Your Credit Score Might Be Telling You About Your Heart Health

Your credit score isn’t just a number that banks and other financial institutions look at before approving a loan or a credit card. Surprisingly, it can also be an indicator of your heart health. This connection between your financial status and your physical wellbeing has been established by the Dunedin Multidisciplinary Health and Development Study in New Zealand. The study shows that a declining credit score can signal an increased risk of cardiovascular issues. This is because certain personality traits – such as self-control, foresight, and persistence – contribute to both financial stability and improved health.

The relationship between money and health

According to Terrie Moffitt, one of the researchers involved in this study who currently teaches psychology and neuroscience at Duke University, the main takeaway is that “people who don’t take care of their money don’t take care of their health.” This study analyzed the mental and physical health data of over 1,000 participants from New Zealand, who have been monitored from birth to age 38.

The researchers discovered that around 20% of the connection between heart health and credit scores could be attributed to the behaviors, attitudes, and aptitudes of individuals when they were under 10 years old. As Salomon Israel, another researcher, explains, “We’re showing that these things take root early in life.”

Framingham cardiovascular risk score: The heart and credit connection

In the study, participants’ heart health was ranked using the Framingham cardiovascular risk score, a widely recognized risk assessment tool. A positive correlation was discovered – better credit scores led to healthier hearts.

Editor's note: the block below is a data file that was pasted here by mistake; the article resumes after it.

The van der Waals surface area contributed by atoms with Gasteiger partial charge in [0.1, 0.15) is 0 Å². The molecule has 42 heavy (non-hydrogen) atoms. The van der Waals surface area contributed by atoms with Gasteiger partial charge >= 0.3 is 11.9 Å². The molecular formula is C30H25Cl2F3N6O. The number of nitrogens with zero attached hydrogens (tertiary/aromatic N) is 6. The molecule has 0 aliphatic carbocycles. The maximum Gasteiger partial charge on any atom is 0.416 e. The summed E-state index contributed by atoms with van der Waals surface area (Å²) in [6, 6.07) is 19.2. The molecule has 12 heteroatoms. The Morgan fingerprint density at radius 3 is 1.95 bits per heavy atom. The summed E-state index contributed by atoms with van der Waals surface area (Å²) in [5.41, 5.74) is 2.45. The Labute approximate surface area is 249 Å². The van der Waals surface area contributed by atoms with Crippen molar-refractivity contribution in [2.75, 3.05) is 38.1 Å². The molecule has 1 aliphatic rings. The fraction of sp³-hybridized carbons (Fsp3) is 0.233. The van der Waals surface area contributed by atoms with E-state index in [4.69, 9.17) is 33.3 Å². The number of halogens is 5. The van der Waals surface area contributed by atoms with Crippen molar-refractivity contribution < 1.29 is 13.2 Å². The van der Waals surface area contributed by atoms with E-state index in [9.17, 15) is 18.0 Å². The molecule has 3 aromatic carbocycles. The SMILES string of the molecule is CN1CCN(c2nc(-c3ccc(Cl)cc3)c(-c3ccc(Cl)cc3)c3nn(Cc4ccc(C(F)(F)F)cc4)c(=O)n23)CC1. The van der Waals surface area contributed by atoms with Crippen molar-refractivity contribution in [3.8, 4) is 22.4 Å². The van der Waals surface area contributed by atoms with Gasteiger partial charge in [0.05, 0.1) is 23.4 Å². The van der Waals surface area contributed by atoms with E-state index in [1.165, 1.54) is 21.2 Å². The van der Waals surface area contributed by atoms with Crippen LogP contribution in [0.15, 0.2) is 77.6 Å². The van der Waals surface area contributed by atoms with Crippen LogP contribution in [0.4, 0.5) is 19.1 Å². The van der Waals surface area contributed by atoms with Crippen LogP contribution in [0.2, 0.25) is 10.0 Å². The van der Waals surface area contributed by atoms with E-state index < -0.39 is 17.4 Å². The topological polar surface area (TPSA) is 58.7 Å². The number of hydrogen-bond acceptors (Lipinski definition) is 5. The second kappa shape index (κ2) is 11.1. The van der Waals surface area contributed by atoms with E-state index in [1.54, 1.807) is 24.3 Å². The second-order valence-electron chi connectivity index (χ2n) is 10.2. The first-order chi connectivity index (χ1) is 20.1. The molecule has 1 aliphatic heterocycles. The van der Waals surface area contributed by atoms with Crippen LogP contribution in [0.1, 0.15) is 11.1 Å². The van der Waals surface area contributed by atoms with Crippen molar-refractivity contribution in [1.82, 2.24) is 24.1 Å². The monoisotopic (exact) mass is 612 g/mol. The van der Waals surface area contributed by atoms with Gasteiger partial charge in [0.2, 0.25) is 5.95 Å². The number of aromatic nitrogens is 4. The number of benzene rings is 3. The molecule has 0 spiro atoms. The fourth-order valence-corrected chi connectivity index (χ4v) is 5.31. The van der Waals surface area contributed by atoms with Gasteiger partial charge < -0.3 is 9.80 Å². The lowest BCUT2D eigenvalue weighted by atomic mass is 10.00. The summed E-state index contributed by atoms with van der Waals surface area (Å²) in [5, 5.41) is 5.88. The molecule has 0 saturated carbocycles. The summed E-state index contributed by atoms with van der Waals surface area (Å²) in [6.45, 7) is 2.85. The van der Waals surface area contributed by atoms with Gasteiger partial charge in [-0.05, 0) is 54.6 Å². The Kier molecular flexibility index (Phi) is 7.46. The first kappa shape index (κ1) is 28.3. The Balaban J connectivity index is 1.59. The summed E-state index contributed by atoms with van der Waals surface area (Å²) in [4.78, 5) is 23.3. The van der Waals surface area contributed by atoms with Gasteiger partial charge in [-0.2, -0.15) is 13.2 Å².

The researchers also found that higher levels of education and stronger intellectual abilities were linked to both higher credit scores and better cardiovascular health. As a result, the scientists concluded that “[life] insurance companies that acquire an applicant’s credit score are also indirectly acquiring information about that applicant’s educational attainment, intelligence, and personality, right back to childhood.”

A chance to improve both your finances and health

Understanding how your credit score can impact your health could be the key to making better financial decisions. Here are three factors to consider when it comes to maintaining a strong credit score and, in turn, a healthier heart.

1. Financial discipline matters

Budgeting and tracking expenses is crucial for managing your finances effectively. Whether you’re saving for a rainy day, paying off debts, or investing, maintaining discipline in your financial life can also translate to better health management.

2. Establish and prioritize goals

Setting and prioritizing goals can help you understand your financial situation better. For example, if your goal is to become debt-free, you might make debt reduction one of your main financial priorities. In turn, achieving these goals can give you a sense of accomplishment, improved mental health, and greater motivation to keep pursuing a healthier life.

3. Seek support from professionals or loved ones

If you’re struggling with financial difficulties or are unsure how to manage your credit, don’t hesitate to seek help. Consult a financial advisor for guidance, or talk to friends or family members who can provide support and advice. Openly discussing your financial situation and your health concerns can help you develop a plan to tackle these issues effectively.


Your credit score is more than just a number used by banks and financial institutions. It reflects your financial stability and can indicate your heart health. By taking the steps necessary to improve your credit score, you’re not only improving your financial outlook but also potentially reducing your risk of cardiovascular problems. By cultivating habits such as financial discipline, goal-setting, and seeking help when needed, you can work towards a healthier, more financially stable future.